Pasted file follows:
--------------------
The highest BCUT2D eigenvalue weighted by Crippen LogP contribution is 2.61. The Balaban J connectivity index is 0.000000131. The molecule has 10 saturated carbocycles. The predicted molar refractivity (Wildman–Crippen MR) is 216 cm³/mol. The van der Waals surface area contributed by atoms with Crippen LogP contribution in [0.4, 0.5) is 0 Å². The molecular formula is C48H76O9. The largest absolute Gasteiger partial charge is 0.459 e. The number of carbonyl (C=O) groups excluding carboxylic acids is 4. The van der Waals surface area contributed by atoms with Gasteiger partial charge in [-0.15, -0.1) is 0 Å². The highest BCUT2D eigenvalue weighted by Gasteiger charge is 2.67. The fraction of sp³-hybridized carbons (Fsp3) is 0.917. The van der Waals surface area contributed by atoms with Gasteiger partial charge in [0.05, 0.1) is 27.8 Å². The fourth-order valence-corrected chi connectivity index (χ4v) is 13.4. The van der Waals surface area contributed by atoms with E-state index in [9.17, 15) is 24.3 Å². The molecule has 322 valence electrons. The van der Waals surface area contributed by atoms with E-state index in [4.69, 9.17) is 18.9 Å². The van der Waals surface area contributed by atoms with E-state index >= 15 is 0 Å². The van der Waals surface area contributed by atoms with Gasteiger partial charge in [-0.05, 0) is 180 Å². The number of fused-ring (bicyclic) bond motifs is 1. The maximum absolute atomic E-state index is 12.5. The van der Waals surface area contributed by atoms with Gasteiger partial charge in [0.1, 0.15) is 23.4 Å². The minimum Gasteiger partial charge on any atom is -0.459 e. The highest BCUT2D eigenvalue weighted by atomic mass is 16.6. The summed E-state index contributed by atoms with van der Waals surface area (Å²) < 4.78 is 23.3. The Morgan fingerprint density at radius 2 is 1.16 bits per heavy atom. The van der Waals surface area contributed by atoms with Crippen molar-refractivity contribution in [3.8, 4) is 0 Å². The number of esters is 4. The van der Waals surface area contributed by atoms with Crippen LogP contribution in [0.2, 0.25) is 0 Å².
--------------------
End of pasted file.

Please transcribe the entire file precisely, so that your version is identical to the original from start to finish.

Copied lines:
The highest BCUT2D eigenvalue weighted by Crippen LogP contribution is 2.61. The Balaban J connectivity index is 0.000000131. The molecule has 10 saturated carbocycles. The predicted molar refractivity (Wildman–Crippen MR) is 216 cm³/mol. The van der Waals surface area contributed by atoms with Crippen LogP contribution in [0.4, 0.5) is 0 Å². The molecular formula is C48H76O9. The largest absolute Gasteiger partial charge is 0.459 e. The number of carbonyl (C=O) groups excluding carboxylic acids is 4. The van der Waals surface area contributed by atoms with Gasteiger partial charge in [-0.15, -0.1) is 0 Å². The highest BCUT2D eigenvalue weighted by Gasteiger charge is 2.67. The fraction of sp³-hybridized carbons (Fsp3) is 0.917. The van der Waals surface area contributed by atoms with Gasteiger partial charge in [0.05, 0.1) is 27.8 Å². The fourth-order valence-corrected chi connectivity index (χ4v) is 13.4. The van der Waals surface area contributed by atoms with E-state index in [9.17, 15) is 24.3 Å². The molecule has 322 valence electrons. The van der Waals surface area contributed by atoms with E-state index in [4.69, 9.17) is 18.9 Å². The van der Waals surface area contributed by atoms with E-state index >= 15 is 0 Å². The van der Waals surface area contributed by atoms with Gasteiger partial charge in [-0.05, 0) is 180 Å². The number of fused-ring (bicyclic) bond motifs is 1. The maximum absolute atomic E-state index is 12.5. The van der Waals surface area contributed by atoms with Gasteiger partial charge in [0.1, 0.15) is 23.4 Å². The minimum Gasteiger partial charge on any atom is -0.459 e. The highest BCUT2D eigenvalue weighted by atomic mass is 16.6. The summed E-state index contributed by atoms with van der Waals surface area (Å²) < 4.78 is 23.3. The Morgan fingerprint density at radius 2 is 1.16 bits per heavy atom. The van der Waals surface area contributed by atoms with Crippen molar-refractivity contribution in [3.8, 4) is 0 Å². The number of esters is 4. The van der Waals surface area contributed by atoms with Crippen LogP contribution in [0.2, 0.25) is 0 Å².